Yúdice contrasts the failure of cultural radicals in the culture wars, and the performative force of the Left in the U.S. more generally, to the successes of the Mothers and Grandmothers of the Plaza de Mayo in Argentina, who by their mere presence shamed a government. Yúdice admits that the Madres and the U.S. case are both examples of what Diana Taylor calls ‘bad scripts,’ meaning that ‘those who contested the performative force of the power-holders did so by making recourse to the roles projected by that power’ (74). For Yúdice, however, ‘the problem is not so much the scripts but the stage (force field) on which they are enacted’ (74). Unlike the culture warriors in the US, the Madres ‘helped transform the stage on which performative force suffused Argentine society. They did not interrogate family roles and their impact in public spheres so much as demand that a traditional performative pact be honored’ (74).
The lesson here is underscored by the way that Yúdice grounds his project in an ethical model he associates with Michel Foucault, Mikhail Bakhtin, and Judith Butler, according to which one must ‘forge his or her freedom by working through the “models that he finds in his culture and are proposed, suggested, imposed upon him by his culture, his society, and his social group.”‘ (39). In keeping with his commitment to strategic thinking, Yúdice positions himself between the Latin American model of performativity and the U.S. one, hoping to be able to productively negotiate the difference, but the thrust of his view certainly places him closer to the Madres, who worked from within given social identities to resist state oppression.
Yúdice’s analysis of the U.S. political scene doesn’t end there, however. Again following DiMaggio, Yúdice points out that though attitudes on critical issues are close in the US, where people do differ is on the facts (46). This point was well documented prior to the last elections in a report entitled ‘Separate Realities of Bush and Kerry Supporters’ from the Program on International Policy Attitudes (PIPA) at the University of Maryland. PIPA’s study found that Bush supporters had a significantly distorted view of the facts surrounding the war in Iraq and a serious misunderstanding of Bush’s views on a number of critical foreign policy issues. Kerry supporters, on the other hand, had a much firmer grasp on the facts surrounding the war and demonstrated a much stronger understanding of their candidate’s policy positions. Bush supporters showed a significant tendency to ignore dissonant information which subverted their attachment to the president. The report cites the trauma of 9/11 as lying at the roots of this resistance to dissonance. But the need for a coherent narrative that respects key beliefs is strongly evident here as well. Indeed, it seems that, especially in times of crisis, narrative coherence will be maintained despite strongly dissonant information. This is in keeping with DiMaggio’s account, cited by Yúdice, that the explanation for political polarization in the U.S. ‘hinges on the strategy of Republicans to articulate a rhetorical frame within which it would be possible to “persuade Americans to accept their views on social issues (not on a one-by-one basis but) wedded together into a compelling narrative frame”‘ (46).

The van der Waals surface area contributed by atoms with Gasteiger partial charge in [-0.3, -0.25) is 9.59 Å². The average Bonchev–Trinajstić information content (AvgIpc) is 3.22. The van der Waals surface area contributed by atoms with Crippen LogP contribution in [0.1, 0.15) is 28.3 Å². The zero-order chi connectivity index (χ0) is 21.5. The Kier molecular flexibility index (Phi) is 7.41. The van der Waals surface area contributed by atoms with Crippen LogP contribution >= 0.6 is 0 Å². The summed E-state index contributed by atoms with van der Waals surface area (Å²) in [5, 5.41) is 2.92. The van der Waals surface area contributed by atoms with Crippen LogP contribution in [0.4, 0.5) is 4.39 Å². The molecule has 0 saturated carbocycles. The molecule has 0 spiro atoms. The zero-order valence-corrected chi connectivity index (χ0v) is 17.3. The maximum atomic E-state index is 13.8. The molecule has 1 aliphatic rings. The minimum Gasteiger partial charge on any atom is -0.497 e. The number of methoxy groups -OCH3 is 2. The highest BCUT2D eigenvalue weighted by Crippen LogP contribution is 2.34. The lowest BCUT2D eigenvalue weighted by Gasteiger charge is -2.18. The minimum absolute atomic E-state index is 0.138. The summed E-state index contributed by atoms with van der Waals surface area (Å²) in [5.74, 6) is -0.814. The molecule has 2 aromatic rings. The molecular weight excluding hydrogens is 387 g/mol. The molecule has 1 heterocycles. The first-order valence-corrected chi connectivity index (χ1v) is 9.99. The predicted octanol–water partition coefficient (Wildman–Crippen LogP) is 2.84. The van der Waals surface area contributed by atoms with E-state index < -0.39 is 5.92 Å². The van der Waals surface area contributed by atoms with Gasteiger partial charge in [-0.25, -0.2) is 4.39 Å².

Yúdice cites such as an example of the conservatives having ‘poached the rhetorical suasion of identity politics and steered it in a more conservative direction’ (46). But another lesson is clear: that resistance and strategic thinking on the part of the Left will not substitute for providing a compelling alternative moral-political vision that can make sense of the world while respecting the views of ordinary people.
As the PIPA report suggests the gap between the right’s narrative and the facts is dangerously large. The report’s analysis suggests that Bush’s refusal to admit mistakes is a symptom of the extreme fragility of the Right’s political narrative: ‘The number of people in the public who see through the illusion will likely continue to grow, eating away at the implied mandate of an election’ (PIPA, 2004:14). Yúdice’s criticism of the Left’s tendency to act-out, polarizing political discourse is an important critical insight, especially if, as evidence suggests, there is greater unity among the views of ordinary people than the political discourse admits. But if the Left is going to be able to respond to the opportunity opening with the gap between the Right’s rhetoric and the facts, it will do so by producing its own narrative, one which coheres with the facts, acknowledges the views of the citizenry, but which articulates them within a moral-political vision which orients them in an entirely different direction. Such, however, will require something more than a politics of resistance and a culture of expediency.
Brown, W. (2003) ‘Resisting Left Melancholia’, in Loss: The Politics of Mourning’ (eds), D. Eng and D. Kazanjian. Berkeley, Los Angeles, London: University of California Press.
PIPA (2004) The Separate Realities of Bush and Kerry Supporters. http://www.pipa.org/OnlineReports/Pres_Election_04/Report10_21_04.pdf
Accessed January 22, 2005.
Elizabeth Walden teaches philosophy and cultural studies at Bryant University in Smithfield, Rhode Island, US.